PESHAWAR, Pakistan (Reuters) - The Afghan Taliban’s new leader is wooing powerful figures from the militant movement based in the Middle East who have not yet publicly pledged their support, sources within the group say, as he attempts to stifle a brewing challenge to his position.
A battle for the top job could worsen violence in Afghanistan by triggering Taliban-on-Taliban fighting and in turn doom fledgling peace talks between the Afghan government and the insurgency.
It could also make it easier for Islamic State to expand its influence in one of the world’s most unstable regions.
Mullah Mansour was hastily appointed leader of the Taliban, the Islamist insurgency fighting to overthrow the Afghan government, in July after the Afghan spy agency leaked the death of Mullah Omar, founder of the movement.
Mansour was Omar’s deputy. Many commanders were outraged that Mansour concealed news of Omar’s death for more than two years and boycotted the meeting that appointed him.
Mansour said the deception ensured Taliban unity amid the 2014 withdrawal of NATO troops.
Despite his efforts, as rumours of Omar’s death grew stronger, at least three Afghan insurgent factions pledged allegiance to Islamic State, a Middle Eastern group known for public executions and systematic rape in Iraq and Syria.
In recent weeks, Mansour sent Mullah Jalil, an envoy with good contacts with the Taliban’s political leadership, to persuade senior members based in the Middle East to publicly support him instead of a rival faction coalescing around Omar’s brother and son, Taliban insiders told Reuters.
The Taliban operate a political office in Qatar and also frequently hold informal meetings with diplomats in the United Arab Emirates.
The outcome of talks in Qatar and the UAE may determine whether the dissident faction launches an open challenge to Mansour.
So far it has refused to accept his authority, but not put forward a rival candidate. Omar’s family have far less money and fighters than Mansour, who also enjoys good relations with Pakistan.
One Taliban source said the leadership in the Middle East had been planning to split from Mansour because they feared he was too close to Pakistani intelligence.
Pakistan has long been accused of backing the Taliban in neighbouring Afghanistan, having helped set up the movement in the 1990s. It denies it has any operational links.
“Some senior members of the group such as Tayyab Agha and Mullah Hasan Rahmani ... feel threatened in Pakistan,” the source said. “Mullah Mansour is sending a delegation headed by Mullah Jalil to hold talks with them and convince them to pledge allegiance.”
Agha is the leader of the Taliban’s political office in Qatar and Rahmani is a former deputy of Omar’s and head of the political council.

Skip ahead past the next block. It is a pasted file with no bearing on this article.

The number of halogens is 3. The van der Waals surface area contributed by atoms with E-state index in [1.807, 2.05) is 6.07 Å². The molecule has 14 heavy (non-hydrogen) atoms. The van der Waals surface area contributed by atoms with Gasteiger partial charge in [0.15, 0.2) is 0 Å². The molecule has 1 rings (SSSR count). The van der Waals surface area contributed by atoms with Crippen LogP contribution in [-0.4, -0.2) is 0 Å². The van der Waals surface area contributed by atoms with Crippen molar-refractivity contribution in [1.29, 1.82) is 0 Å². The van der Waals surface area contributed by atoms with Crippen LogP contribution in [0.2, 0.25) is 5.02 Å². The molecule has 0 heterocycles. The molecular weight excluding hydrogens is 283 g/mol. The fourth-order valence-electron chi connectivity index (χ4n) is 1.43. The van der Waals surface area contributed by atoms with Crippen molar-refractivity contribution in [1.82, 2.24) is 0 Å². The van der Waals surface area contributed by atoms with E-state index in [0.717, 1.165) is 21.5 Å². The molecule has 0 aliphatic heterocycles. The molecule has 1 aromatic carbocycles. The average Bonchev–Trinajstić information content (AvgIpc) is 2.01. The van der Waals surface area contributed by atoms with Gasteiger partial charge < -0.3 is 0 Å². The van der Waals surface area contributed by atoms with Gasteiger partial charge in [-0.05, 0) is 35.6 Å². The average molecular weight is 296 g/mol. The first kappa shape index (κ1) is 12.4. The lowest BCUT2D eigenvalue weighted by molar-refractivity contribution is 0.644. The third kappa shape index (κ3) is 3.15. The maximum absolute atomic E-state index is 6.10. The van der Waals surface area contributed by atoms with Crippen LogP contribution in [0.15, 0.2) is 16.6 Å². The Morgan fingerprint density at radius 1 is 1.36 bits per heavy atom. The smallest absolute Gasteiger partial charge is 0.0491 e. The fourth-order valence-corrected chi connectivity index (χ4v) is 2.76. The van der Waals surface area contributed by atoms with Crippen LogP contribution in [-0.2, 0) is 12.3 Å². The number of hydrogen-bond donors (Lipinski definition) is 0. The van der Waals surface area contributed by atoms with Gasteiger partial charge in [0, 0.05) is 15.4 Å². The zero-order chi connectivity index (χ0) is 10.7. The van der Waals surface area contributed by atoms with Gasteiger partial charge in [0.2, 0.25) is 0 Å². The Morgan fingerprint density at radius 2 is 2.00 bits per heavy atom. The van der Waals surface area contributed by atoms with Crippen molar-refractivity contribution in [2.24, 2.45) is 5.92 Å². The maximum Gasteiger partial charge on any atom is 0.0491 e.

So far, both Mansour and his opponents have succeeded in avoiding an open showdown. Taliban commanders opposing Mansour say he is using threats and incentives to strengthen his position.
“Mullah Mansour offered (his opponents) top responsibilities in the Islamic Emirate and huge financial assistance if they pledged allegiance to him, but they rejected all these offers,” a senior member of the anti-Mansour faction told Reuters.
“Then he started sending threatening messages, but even then they are opposing his appointment as leader.”
Small skirmishes over the leadership have already begun, some Taliban say.
“Their (Mansour’s) armed men are raiding in different places in Afghanistan and forcing their rivals to announce allegiance to Mansour,” said Mullah Abdul Niazi, spokesman for the anti-Mansour faction.
Mullah Mansour Dadullah, a battlefield commander leading a breakaway faction of the Taliban, accused Mansour of sending fighters to seize territory from his men in Zabul province last month.
“Taliban, with 50 motorcycles, raided our centres and residential areas during the night late in August and tried to establish check points,” a furious Dadullah said in a video published last week.
“We are trying to solve the problem through the mediation of the ulema (council) of elders. They may force us to an armed defence,” he said.
A senior member of Mansour’s faction admitted there had been “some clashes among fighters in different areas due to misunderstandings ... But we overcame this issue.”
But Taliban spokesman Zabihullah Mujahid, who supports Mansour, denied that and dismissed Dadullah’s claims.
“Why would we send our fighters to harass him? He is not capable enough to challenge us,” he said.
Additional reporting by Mirwais Harooni in Kabul; Writing by Katharine Houreld; Editing by Mike Collett-White